Law & Justice
Rule's bill on police pursuit makes it out of committee
February 17, 2023 at 5:01 p.m.
Updated February 18, 2023 at 11:02 p.m.
A police-pursuit bill in Olympia sponsored by Rep. Alicia Rule of Blaine crossed a major hurdle on Feb. 16, passing out of committee one day before the deadline.
House Bill 1363 removes restrictions on police chases established by House Bill 1054 in 2021. Rule’s bill would allow police to initiate a pursuit with less evidence of a crime, lowering the bar from “probable cause” to “reasonable suspicion.” A recent amendment to Rule's bill limits pursuits to cases where police suspect the motorist has committed certain violent offenses or DUI, and poses a serious risk of harm to others.
HB 1054 was part of a raft of legislation in 2021 that limited police power in the wake of the murder of George Floyd at the hands of Minneapolis police in May 2020.
Rule’s bill passed out of the House Committee on Community Safety, Justice & Reentry and heads to the House floor for an eventual vote.
The deadline for getting bills out of committee was Friday, Feb. 17. Now HB 1363 has until March 8 to pass out of the House of Representatives.
In a statement, the Washington Association of Sheriffs and Police Chiefs praised the committee’s decision.
“This important legislation will fix the 2021 law that severely limited law enforcement’s ability to pursue fleeing suspects,” the WASPC statement said. “The 2021 law has hampered the investigation of crimes and contributed to increased crime.”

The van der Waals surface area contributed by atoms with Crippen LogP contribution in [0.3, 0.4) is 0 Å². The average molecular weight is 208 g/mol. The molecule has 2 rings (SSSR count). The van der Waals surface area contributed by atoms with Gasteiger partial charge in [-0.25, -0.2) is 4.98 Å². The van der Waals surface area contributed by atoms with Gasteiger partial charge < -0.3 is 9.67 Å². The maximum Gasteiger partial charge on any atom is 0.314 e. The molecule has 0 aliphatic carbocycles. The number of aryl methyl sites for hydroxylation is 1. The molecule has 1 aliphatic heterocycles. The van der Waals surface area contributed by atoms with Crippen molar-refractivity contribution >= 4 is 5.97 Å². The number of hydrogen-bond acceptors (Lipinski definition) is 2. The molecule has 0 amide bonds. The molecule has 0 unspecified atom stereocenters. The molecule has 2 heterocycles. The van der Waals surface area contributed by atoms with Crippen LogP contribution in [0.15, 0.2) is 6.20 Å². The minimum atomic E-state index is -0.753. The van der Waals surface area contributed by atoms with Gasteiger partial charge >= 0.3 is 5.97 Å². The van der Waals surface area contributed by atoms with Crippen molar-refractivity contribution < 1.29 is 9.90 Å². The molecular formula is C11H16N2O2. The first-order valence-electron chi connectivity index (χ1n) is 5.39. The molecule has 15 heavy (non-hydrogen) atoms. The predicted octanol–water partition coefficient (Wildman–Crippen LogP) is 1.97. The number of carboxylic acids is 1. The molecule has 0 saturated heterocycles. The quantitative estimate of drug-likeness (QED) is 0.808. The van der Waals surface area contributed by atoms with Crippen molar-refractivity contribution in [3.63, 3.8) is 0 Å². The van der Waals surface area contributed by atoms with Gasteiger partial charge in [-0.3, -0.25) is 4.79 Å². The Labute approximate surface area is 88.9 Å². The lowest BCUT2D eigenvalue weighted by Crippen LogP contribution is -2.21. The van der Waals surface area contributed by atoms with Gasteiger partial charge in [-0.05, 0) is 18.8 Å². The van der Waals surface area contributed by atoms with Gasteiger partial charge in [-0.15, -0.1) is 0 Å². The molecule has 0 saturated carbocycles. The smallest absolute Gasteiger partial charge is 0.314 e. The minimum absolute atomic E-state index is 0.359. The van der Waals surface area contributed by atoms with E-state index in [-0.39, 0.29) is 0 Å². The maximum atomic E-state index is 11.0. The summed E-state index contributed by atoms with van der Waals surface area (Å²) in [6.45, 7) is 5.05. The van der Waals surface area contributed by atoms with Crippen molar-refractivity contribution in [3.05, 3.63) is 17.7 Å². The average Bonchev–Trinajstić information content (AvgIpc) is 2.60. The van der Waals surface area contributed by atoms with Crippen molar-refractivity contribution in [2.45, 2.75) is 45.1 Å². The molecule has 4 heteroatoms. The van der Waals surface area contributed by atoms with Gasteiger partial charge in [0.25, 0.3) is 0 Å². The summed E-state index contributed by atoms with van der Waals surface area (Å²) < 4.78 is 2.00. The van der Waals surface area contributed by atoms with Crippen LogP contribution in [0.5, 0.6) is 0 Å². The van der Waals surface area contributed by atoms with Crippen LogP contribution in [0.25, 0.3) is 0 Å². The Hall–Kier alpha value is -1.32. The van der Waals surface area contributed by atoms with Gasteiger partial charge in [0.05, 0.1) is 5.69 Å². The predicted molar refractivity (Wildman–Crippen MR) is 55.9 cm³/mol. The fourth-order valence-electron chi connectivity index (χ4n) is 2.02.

Critics of Rule’s bill point to a small sample of data suggesting the 2021 law saved lives. Some of these critics prefer the more deliberate approach offered by Senate Bill 5533, co-sponsored by Sen. Sharon Shewmake of Bellingham and Sen. Liz Lovelett of Anacortes, among others. The Senate bill calls for the state’s law enforcement training agency to come up with model vehicle pursuit policy by October 2024.
SB 5533 passed out of its policy committee on Feb. 2 and got a hearing in the Senate Ways & Means Committee on Feb. 14, to address the costs the legislation would incur.
This story was updated at 11:02 p.m. on Feb. 18 to correctly describe the types of suspects that may be pursued under a recent amendment to HB 1363. Cascadia Daily News regrets the error.